Officers from Norfolk policing Donald Trump visit moved from “unacceptable” accommodation in gym
PUBLISHED: 17:19 12 July 2018 | UPDATED: 10:01 13 July 2018
Officers from Norfolk tasked with policing the arrival of Donald Trump to the UK have been moved from “unacceptable” accommodation on camp beds in an Essex gymnasium.
Around 120 officers from Norfolk and Suffolk have responded to the mutual aid request to help police the three day presidential visit and the protests planned around the capital.
And some were among between 200 and 300 officers housed at a barracks in Colchester last night which the Police Federation described as “extremely poor”.
Andy Symonds, chair of the Norfolk Police Federation, said the officers themselves had not complained, but concerns were raised by the welfare officer.
“The guys from the armed forces have been keeping them fed and watered, and they even put on a big screen TV last night for the England game once they had finished their tour of duty,” he said. “This is no reflection on the armed forces - it is a health and safety concern around officers only getting one or two hours sleep on a hot night before heading out on a 15 hour tour.”
He said the male officers in the gym had no power source or hot water and few toilet facilities, and had to rise around 3am for today’s operation.
“It has been a bit of a nightmare for them,” he said.
“Our frustrations are with the planning of this because a lot of these officers are on cancelled rest days, but they have known about this since June 20. They have had weeks to plan.”
After a month which included World Cup matches, the Lord Mayor’s Celebration and Walsingham Pilgrimage, Norfolk Police were “stretched far too thin”.
“It has been a really challenging time and obviously when we send officers away they are infilling those roles back home,” he said. We have detectives down there and we are stretched far too thin.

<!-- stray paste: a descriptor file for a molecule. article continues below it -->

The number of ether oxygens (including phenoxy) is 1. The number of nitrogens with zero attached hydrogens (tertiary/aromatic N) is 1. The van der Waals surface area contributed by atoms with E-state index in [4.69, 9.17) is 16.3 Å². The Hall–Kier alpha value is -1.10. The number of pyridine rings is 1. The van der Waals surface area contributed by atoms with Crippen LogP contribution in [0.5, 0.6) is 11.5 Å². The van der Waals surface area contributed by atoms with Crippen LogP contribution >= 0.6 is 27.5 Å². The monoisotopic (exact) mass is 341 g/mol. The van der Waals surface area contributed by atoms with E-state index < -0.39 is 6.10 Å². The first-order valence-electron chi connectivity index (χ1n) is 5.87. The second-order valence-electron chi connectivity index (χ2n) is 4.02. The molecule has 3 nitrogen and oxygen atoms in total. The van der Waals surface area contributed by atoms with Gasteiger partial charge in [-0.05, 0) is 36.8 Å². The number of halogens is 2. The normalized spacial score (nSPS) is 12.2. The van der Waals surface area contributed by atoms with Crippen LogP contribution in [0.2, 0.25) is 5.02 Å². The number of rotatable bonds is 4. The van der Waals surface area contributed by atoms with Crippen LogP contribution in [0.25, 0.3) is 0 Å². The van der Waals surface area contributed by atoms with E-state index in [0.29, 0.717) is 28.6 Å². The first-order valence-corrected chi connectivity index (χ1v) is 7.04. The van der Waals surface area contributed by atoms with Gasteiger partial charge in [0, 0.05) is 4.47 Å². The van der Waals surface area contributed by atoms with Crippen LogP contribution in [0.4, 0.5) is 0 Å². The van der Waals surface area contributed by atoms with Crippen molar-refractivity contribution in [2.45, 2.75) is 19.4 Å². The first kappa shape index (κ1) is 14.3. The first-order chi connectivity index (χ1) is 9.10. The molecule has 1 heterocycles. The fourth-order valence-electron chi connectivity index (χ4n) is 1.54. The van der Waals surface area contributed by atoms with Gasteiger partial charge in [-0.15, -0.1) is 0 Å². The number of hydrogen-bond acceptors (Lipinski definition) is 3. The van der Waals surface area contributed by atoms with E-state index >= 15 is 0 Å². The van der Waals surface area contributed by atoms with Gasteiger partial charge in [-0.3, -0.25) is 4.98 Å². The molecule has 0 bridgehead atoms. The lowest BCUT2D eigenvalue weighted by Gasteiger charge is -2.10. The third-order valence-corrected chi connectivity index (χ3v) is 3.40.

“These mutual aid requests are coming in far more frequently, and that is because forces simply can’t handle the policing of these events.
“It takes its toll on the officers. When they come back they are not taking a deep breath and trying to recoup. They will be going back in and heading from job to job.
“It is getting to the point whereby I fear for their wellbeing with regards what is expected of them. You can’t keep asking to give more with less, and officers are running on empty. It is going to be a long, hard summer.”
All the officers will be moved to another barracks or into hotel rooms for their second night after concerns were raised about the state of the accommodation this morning.
National newspapers have reported that as many as 10,000 police officers will be part of plans - named Operation Manifold - to protect the president and deal with predicted protests.
President Trump flew into the UK today for a three day visit, with a visit to the US Ambassador in Regent’s Park.
Tomorrow, he is due to hold talks with prime minister Theresa May at Chequers, before meeting the Queen at Windsor Castle.
On the final day of his visit, he is likely to head for the golf course - Turnberry - which he owns in Scotland, before he jets back to the United States.
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